Microsoft Office Tutorials and References
In Depth Information
Adding To Sheets—Inserting Rows, Columns and Cells
Adding To Sheets—Inserting Rows, Columns and Cells
Having the capability to add rows, columns, and cells raises the obvious question: if you have all those
billions of cells to begin with, why would you need to supplement them with even more? The answer—or
at least the standard answer—is that after you’ve constructed a table, for instance, you may decide you
need an extra field’s worth of data—and that decision means you’ll have to introduce a new column into
the table. And if you want that column to appear between two columns already in place, you’ll need to
insert another one. If, on the other hand, you’ve entered data all over the worksheet and you’d like to see
them a bit closer to one another, you may want to delete a column or two.
The means for adding and deleting columns or rows are pretty easy (although as usual, there’s
more than one way. We’re demonstrating the most straightforward approach here). But before we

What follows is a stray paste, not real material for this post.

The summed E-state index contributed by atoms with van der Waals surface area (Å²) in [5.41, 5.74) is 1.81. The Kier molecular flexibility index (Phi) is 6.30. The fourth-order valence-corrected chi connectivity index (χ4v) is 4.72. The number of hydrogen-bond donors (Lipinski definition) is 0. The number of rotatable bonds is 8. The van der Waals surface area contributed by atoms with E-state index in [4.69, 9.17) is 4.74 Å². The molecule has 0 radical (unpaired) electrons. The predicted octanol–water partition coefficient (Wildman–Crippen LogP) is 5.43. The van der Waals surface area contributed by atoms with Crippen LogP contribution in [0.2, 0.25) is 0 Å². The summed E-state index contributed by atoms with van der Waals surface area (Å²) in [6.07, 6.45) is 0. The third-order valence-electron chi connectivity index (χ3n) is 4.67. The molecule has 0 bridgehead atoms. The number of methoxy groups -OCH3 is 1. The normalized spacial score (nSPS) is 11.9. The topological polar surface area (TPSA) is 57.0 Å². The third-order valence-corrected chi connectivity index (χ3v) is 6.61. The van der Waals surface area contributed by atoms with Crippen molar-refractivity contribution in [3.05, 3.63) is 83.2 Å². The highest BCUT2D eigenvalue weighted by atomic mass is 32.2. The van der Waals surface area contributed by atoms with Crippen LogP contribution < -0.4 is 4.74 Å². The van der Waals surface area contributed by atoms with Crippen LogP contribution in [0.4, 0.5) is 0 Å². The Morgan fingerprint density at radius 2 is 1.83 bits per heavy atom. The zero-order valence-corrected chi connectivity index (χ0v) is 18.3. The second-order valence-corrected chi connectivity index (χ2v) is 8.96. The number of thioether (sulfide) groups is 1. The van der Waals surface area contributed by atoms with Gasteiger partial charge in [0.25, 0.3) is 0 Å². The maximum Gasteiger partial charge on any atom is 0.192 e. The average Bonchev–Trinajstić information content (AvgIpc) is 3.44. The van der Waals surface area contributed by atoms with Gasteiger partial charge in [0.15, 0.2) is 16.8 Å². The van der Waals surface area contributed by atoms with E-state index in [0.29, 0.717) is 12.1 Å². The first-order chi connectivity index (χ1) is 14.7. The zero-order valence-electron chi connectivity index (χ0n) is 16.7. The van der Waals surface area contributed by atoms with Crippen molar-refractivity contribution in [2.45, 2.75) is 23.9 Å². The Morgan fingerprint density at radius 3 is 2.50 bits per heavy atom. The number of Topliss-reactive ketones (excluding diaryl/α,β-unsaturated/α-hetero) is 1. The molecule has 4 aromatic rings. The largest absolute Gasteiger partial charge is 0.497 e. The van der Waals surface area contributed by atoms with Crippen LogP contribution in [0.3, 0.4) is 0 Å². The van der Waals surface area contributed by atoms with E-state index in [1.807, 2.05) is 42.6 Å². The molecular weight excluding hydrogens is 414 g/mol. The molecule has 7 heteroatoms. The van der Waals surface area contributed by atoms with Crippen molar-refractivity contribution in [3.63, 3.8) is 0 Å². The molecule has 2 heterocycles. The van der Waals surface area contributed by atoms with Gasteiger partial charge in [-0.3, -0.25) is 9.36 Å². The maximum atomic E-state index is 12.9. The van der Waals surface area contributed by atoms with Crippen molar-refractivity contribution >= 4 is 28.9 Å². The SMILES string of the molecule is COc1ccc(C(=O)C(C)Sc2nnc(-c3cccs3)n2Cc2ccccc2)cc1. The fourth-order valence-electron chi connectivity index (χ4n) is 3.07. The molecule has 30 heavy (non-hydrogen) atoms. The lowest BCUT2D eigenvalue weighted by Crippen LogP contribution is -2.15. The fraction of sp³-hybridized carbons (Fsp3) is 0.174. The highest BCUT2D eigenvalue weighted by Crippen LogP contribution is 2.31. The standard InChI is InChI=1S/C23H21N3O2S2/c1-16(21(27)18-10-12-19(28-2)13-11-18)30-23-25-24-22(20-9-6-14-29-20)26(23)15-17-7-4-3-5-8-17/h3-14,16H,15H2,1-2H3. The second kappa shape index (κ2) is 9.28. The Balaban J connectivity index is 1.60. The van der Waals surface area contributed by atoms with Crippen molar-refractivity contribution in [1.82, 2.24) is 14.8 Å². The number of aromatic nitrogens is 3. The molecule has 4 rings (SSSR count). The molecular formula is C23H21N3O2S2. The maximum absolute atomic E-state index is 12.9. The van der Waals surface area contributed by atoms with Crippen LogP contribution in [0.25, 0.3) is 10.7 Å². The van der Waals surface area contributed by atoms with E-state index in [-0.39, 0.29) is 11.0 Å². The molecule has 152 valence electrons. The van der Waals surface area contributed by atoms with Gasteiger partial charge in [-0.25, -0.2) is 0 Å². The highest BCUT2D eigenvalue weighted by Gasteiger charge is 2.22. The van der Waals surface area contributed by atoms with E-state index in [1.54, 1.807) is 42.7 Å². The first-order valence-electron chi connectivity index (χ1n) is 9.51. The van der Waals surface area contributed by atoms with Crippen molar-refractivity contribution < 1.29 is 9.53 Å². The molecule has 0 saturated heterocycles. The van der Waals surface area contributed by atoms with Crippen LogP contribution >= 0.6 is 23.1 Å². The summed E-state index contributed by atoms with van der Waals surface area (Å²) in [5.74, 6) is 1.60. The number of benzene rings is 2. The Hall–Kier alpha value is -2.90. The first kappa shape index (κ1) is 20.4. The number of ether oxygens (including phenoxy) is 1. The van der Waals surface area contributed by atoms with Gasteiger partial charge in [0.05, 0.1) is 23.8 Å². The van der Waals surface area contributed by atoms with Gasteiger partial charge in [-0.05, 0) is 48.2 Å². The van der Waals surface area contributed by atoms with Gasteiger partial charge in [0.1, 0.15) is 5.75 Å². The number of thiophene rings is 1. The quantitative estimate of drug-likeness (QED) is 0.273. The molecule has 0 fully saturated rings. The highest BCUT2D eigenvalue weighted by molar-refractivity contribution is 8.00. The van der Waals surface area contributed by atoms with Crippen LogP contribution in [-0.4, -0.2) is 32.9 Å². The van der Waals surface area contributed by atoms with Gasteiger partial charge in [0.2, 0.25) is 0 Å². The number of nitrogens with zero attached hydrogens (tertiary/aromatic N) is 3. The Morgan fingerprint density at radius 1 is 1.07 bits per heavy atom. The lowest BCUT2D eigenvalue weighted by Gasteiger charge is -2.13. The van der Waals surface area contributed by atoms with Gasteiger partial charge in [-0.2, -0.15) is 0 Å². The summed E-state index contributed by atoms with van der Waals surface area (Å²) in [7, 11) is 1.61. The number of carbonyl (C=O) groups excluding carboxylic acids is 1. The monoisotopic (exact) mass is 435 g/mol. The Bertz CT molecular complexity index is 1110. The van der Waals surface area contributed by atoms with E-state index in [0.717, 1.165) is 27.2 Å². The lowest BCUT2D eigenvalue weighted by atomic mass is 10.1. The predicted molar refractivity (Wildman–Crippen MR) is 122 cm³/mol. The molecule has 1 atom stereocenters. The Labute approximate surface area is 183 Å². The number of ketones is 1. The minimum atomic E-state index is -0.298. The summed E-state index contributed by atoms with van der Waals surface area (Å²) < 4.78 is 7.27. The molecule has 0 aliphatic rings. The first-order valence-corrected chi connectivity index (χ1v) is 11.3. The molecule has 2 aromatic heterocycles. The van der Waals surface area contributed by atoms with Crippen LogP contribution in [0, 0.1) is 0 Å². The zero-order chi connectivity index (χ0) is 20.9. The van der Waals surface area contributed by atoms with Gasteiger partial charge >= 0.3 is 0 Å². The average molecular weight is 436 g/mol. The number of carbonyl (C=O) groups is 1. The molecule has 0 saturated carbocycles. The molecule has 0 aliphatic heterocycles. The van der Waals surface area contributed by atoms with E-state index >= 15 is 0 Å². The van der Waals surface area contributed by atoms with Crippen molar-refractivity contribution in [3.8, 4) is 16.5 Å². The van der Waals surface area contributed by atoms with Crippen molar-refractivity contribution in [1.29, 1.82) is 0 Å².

demonstrate how it’s done, we need to anticipate and answer a big question—namely, what happens
to cell references when additions or deletions are carried out?
For example, suppose you’ve written this formula in cell H3:
=AVERAGE(B17:B32)
If you delete any of columns between C and H, will the cells referred to in that expression change?
After all, delete one such column and the formula now appears in cell G3–and as a result, will the
formula read
=AVERAGE(A17:A32) ?
The answer is no. When you add or delete rows or columns, Excel maintains the existing cell
references that might otherwise be impacted by the additions or deletions, so not to worry. But keep in
mind that if you insert a row or column such that cells contributing to a formula are repositioned, the
formula will rewrite itself correspondingly. If a column is added to the left of the B column in the first
example above, the formula will now read
=AVERAGE(C17:C32)
Because the values being added are now in column C.
Inserting a Column
To go ahead and insert a column, just click anywhere in the column to the right of where you want the
new one to be inserted. Thus if you want to insert a column between H and I, click any cell in I. Then
cl i ck Home Cells button group Insert Insert Sheet Columns (Figure7–1):
Figure 7–1. Where to insert a column or a row
 
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